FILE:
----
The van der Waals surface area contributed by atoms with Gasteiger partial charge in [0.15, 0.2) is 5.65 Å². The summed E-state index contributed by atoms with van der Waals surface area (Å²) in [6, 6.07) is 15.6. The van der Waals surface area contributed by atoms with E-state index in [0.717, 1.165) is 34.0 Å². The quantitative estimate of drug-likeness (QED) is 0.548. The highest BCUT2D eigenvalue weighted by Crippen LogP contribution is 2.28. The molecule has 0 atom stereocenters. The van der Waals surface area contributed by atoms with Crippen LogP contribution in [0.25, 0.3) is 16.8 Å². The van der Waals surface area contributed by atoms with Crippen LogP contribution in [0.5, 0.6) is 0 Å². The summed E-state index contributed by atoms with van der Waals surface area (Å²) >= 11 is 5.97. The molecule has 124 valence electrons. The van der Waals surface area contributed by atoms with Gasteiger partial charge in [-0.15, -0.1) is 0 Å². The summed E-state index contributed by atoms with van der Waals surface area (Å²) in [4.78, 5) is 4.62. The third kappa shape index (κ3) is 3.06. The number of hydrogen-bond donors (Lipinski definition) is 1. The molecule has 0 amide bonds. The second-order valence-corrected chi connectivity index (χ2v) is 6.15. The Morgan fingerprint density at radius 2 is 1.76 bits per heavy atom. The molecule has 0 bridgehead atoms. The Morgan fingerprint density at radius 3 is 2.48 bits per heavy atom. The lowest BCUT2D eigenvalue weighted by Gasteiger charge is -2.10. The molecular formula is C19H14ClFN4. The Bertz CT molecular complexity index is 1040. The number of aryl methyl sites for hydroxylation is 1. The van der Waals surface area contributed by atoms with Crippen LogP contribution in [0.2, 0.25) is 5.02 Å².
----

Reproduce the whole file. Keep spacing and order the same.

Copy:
The van der Waals surface area contributed by atoms with Gasteiger partial charge in [0.15, 0.2) is 5.65 Å². The summed E-state index contributed by atoms with van der Waals surface area (Å²) in [6, 6.07) is 15.6. The van der Waals surface area contributed by atoms with E-state index in [0.717, 1.165) is 34.0 Å². The quantitative estimate of drug-likeness (QED) is 0.548. The highest BCUT2D eigenvalue weighted by Crippen LogP contribution is 2.28. The molecule has 0 atom stereocenters. The van der Waals surface area contributed by atoms with Crippen LogP contribution in [0.25, 0.3) is 16.8 Å². The van der Waals surface area contributed by atoms with Crippen LogP contribution in [0.5, 0.6) is 0 Å². The summed E-state index contributed by atoms with van der Waals surface area (Å²) >= 11 is 5.97. The molecule has 124 valence electrons. The van der Waals surface area contributed by atoms with Gasteiger partial charge in [-0.15, -0.1) is 0 Å². The summed E-state index contributed by atoms with van der Waals surface area (Å²) in [4.78, 5) is 4.62. The third kappa shape index (κ3) is 3.06. The number of hydrogen-bond donors (Lipinski definition) is 1. The molecule has 0 amide bonds. The second-order valence-corrected chi connectivity index (χ2v) is 6.15. The Morgan fingerprint density at radius 2 is 1.76 bits per heavy atom. The molecule has 0 bridgehead atoms. The Morgan fingerprint density at radius 3 is 2.48 bits per heavy atom. The lowest BCUT2D eigenvalue weighted by Gasteiger charge is -2.10. The molecular formula is C19H14ClFN4. The Bertz CT molecular complexity index is 1040. The number of aryl methyl sites for hydroxylation is 1. The van der Waals surface area contributed by atoms with Crippen LogP contribution in [0.2, 0.25) is 5.02 Å².